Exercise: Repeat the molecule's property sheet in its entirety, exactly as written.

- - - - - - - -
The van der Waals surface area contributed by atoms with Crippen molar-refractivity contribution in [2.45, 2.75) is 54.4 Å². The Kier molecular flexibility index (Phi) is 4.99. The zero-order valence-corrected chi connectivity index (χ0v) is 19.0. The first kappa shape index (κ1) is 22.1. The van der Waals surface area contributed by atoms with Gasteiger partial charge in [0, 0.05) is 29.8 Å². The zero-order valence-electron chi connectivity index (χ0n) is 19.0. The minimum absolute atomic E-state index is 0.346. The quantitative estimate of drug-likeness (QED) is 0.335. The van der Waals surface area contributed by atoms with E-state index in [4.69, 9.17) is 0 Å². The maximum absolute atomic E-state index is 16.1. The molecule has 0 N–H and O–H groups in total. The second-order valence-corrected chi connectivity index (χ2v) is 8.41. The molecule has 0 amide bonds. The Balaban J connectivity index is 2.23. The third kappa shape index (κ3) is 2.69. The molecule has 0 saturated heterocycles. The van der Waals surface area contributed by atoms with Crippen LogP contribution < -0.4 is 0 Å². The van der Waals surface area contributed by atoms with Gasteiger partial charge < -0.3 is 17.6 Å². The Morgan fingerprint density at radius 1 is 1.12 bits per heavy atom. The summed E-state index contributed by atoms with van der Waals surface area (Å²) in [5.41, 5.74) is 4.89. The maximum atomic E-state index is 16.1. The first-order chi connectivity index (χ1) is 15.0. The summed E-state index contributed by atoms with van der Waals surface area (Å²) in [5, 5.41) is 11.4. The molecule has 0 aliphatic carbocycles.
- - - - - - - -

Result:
The van der Waals surface area contributed by atoms with Crippen molar-refractivity contribution in [2.45, 2.75) is 54.4 Å². The Kier molecular flexibility index (Phi) is 4.99. The zero-order valence-corrected chi connectivity index (χ0v) is 19.0. The first kappa shape index (κ1) is 22.1. The van der Waals surface area contributed by atoms with Gasteiger partial charge in [0, 0.05) is 29.8 Å². The zero-order valence-electron chi connectivity index (χ0n) is 19.0. The minimum absolute atomic E-state index is 0.346. The quantitative estimate of drug-likeness (QED) is 0.335. The van der Waals surface area contributed by atoms with E-state index in [4.69, 9.17) is 0 Å². The maximum absolute atomic E-state index is 16.1. The molecule has 0 N–H and O–H groups in total. The second-order valence-corrected chi connectivity index (χ2v) is 8.41. The molecule has 0 amide bonds. The Balaban J connectivity index is 2.23. The third kappa shape index (κ3) is 2.69. The molecule has 0 saturated heterocycles. The van der Waals surface area contributed by atoms with Crippen LogP contribution < -0.4 is 0 Å². The van der Waals surface area contributed by atoms with Gasteiger partial charge < -0.3 is 17.6 Å². The Morgan fingerprint density at radius 1 is 1.12 bits per heavy atom. The summed E-state index contributed by atoms with van der Waals surface area (Å²) in [5.41, 5.74) is 4.89. The maximum atomic E-state index is 16.1. The first-order chi connectivity index (χ1) is 15.0. The summed E-state index contributed by atoms with van der Waals surface area (Å²) in [5, 5.41) is 11.4. The molecule has 0 aliphatic carbocycles.